Announced in June, it's available for the Misfit Ray, Misfit Shine 2 and the Misfit Phase right now with the Android Wear Misfit Vapor 'coming soon'. There's 600 unique combinations, with 1,000 expected by the end of the year, Misfit gives you a few combos as inspiration and it'll take one to three days longer to ship.

Here's a comparison on the choice available. Fitbit's new Alta HR comes in stainless steel and four colours - black, blue gray, fuchsia and coral - as well as two more expensive editions - gunmetal stainless steel and black; 22k rose gold plated and pink. Plus it comes in two sizes - small and large.

Head to Fitbit's accessories page and it's doing a really good job, but if you want a leather strap, a metal bracelet or one of the Public School options for those Alta HR, you buy those separately starting at extra.

M.Y. Misfit does away with default styles and straps

Then there's Apple which, when it comes to sizing, colours and finishes on the Watch, is showing Serious Love to the fashion crowd with the options available. Ceramic? Sure. 38mm? No problem. Still, those jazzy woven nylon bands that I love are sold separately, aren't they? Why can't I just have them from the start? For default, it's sport band, Milanese Loop or well, Hermès leather.

Let's take the Misfit Ray, start with 'device colour' there's six tones of aluminium and stainless steel to choose from the device itself so that's tied with the Fitbit. On the 'custom straps' tab it really gets going. Materials wise, you can choose from sport, leather, nylon, nylon tassel and leather double wrap.

Colour wise, there's 27 colourways, some block, some patterned. Not all colours are available for every material - so nylon tassel only comes in black and sand. But the fancier materials are only $20 extra than the sport band - super reasonable when you're at the initial buying stage.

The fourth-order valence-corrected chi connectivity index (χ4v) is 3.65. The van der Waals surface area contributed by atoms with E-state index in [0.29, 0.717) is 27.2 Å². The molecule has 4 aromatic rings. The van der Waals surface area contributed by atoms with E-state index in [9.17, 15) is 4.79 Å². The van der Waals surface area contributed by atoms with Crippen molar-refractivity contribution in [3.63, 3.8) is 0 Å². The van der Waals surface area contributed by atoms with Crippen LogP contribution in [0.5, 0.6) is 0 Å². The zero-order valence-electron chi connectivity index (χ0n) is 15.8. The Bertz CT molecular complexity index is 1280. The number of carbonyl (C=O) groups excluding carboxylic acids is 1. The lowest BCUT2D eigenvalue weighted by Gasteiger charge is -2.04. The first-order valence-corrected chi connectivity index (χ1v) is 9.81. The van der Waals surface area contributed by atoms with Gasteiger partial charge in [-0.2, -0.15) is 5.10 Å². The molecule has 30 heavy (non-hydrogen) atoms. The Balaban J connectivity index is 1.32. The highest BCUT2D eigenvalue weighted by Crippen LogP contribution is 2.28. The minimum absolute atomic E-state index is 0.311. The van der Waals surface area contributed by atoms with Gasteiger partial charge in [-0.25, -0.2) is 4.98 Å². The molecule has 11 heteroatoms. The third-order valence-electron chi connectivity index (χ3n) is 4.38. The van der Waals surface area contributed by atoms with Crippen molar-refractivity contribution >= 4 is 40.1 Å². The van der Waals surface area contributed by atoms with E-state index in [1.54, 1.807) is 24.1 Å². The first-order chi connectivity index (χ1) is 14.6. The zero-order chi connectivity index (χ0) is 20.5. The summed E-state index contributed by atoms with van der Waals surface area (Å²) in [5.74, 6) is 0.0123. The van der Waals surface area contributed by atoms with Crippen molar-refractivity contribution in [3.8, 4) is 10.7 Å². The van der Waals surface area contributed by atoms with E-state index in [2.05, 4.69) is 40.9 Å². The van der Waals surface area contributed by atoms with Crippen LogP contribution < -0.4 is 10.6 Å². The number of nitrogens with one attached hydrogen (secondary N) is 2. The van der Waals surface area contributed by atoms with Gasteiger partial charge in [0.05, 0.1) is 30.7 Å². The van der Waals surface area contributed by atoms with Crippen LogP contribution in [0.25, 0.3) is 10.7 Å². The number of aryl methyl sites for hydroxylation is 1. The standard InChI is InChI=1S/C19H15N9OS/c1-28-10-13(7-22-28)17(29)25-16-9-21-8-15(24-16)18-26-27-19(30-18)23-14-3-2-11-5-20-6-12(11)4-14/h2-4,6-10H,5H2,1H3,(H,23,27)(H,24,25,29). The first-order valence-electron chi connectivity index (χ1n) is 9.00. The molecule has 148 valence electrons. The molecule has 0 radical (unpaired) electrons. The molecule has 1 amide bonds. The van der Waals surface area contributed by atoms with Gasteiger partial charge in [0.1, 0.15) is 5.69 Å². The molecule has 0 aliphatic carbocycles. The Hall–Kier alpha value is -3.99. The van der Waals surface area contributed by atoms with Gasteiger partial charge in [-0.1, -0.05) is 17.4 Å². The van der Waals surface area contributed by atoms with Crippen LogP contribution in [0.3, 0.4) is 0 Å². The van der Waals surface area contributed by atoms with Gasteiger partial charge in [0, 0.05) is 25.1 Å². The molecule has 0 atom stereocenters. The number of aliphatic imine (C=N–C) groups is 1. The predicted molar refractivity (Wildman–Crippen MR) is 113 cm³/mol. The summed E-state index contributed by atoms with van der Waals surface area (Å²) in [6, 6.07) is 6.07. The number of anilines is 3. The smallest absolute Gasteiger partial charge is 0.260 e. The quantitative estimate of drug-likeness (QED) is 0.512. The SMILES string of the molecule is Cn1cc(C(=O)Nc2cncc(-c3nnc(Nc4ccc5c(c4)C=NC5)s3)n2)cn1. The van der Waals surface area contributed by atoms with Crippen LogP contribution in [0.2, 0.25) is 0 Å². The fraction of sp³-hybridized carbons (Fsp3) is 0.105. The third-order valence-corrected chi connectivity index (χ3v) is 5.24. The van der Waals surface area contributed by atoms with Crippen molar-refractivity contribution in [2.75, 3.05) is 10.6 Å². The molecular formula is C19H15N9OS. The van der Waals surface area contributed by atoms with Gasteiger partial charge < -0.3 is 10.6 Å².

We'd like to see this design tool go international for Misfit - we got an error message on the UK store - and to see it rolled out for all the Fossil Group brands or at least as many are willing to relinquish controls of their colour combinations. We're talking Michael Kors, Kate Spade, Emporio Armani, Diesel, Tory Burch, all of whom have fresh wearables due out before the end of 2017.

And for Apple and Fitbit, good work, keep it up, more collaborations. But on the bands and straps issue, just let us buy our wearables with the default band we actually want to wear please. Much obliged.

TAGGED Fashion

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Sophie was Wareable's associate editor. She joined the team from Stuff magazine where she was an in-house reviewer. For three and a half years, she tested every smartphone, tablet, and robot vacuum that mattered. 

A fan of thoughtful design, innovative apps, and that Spike Jonze film, she is currently wondering how many fitness tracker reviews it will take to get her fit. Current bet: 19.

Sophie has also written for a host of sites, including Metro, the Evening Standard, the Times, the Telegraph, Little White Lies, the Press Association and the Debrief.

She now works for Wired.